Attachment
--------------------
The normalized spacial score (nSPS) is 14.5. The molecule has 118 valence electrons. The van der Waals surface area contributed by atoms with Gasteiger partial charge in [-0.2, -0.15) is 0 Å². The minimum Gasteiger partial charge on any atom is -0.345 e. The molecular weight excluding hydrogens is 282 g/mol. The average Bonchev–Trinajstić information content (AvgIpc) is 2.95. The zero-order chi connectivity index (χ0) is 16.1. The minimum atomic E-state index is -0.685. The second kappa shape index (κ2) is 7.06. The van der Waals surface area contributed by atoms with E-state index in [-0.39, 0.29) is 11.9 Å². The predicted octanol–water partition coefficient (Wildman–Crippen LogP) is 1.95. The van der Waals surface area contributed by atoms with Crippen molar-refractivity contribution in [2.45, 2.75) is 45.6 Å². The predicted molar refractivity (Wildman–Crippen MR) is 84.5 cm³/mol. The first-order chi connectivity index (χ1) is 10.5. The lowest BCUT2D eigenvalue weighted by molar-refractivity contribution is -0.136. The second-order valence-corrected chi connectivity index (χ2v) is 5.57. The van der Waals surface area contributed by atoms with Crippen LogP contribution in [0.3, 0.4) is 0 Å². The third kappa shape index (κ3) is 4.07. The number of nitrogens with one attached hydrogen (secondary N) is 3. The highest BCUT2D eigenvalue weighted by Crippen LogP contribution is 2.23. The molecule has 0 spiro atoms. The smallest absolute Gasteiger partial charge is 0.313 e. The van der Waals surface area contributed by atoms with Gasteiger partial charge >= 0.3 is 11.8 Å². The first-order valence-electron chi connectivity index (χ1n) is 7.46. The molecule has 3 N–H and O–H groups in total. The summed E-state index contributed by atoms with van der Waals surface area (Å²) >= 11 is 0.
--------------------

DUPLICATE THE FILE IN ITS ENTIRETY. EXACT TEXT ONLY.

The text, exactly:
The normalized spacial score (nSPS) is 14.5. The molecule has 118 valence electrons. The van der Waals surface area contributed by atoms with Gasteiger partial charge in [-0.2, -0.15) is 0 Å². The minimum Gasteiger partial charge on any atom is -0.345 e. The molecular weight excluding hydrogens is 282 g/mol. The average Bonchev–Trinajstić information content (AvgIpc) is 2.95. The zero-order chi connectivity index (χ0) is 16.1. The minimum atomic E-state index is -0.685. The second kappa shape index (κ2) is 7.06. The van der Waals surface area contributed by atoms with E-state index in [-0.39, 0.29) is 11.9 Å². The predicted octanol–water partition coefficient (Wildman–Crippen LogP) is 1.95. The van der Waals surface area contributed by atoms with Crippen molar-refractivity contribution in [2.45, 2.75) is 45.6 Å². The predicted molar refractivity (Wildman–Crippen MR) is 84.5 cm³/mol. The first-order chi connectivity index (χ1) is 10.5. The lowest BCUT2D eigenvalue weighted by molar-refractivity contribution is -0.136. The second-order valence-corrected chi connectivity index (χ2v) is 5.57. The van der Waals surface area contributed by atoms with Crippen LogP contribution in [0.3, 0.4) is 0 Å². The third kappa shape index (κ3) is 4.07. The number of nitrogens with one attached hydrogen (secondary N) is 3. The highest BCUT2D eigenvalue weighted by Crippen LogP contribution is 2.23. The molecule has 0 spiro atoms. The smallest absolute Gasteiger partial charge is 0.313 e. The van der Waals surface area contributed by atoms with Gasteiger partial charge >= 0.3 is 11.8 Å². The first-order valence-electron chi connectivity index (χ1n) is 7.46. The molecule has 3 N–H and O–H groups in total. The summed E-state index contributed by atoms with van der Waals surface area (Å²) >= 11 is 0.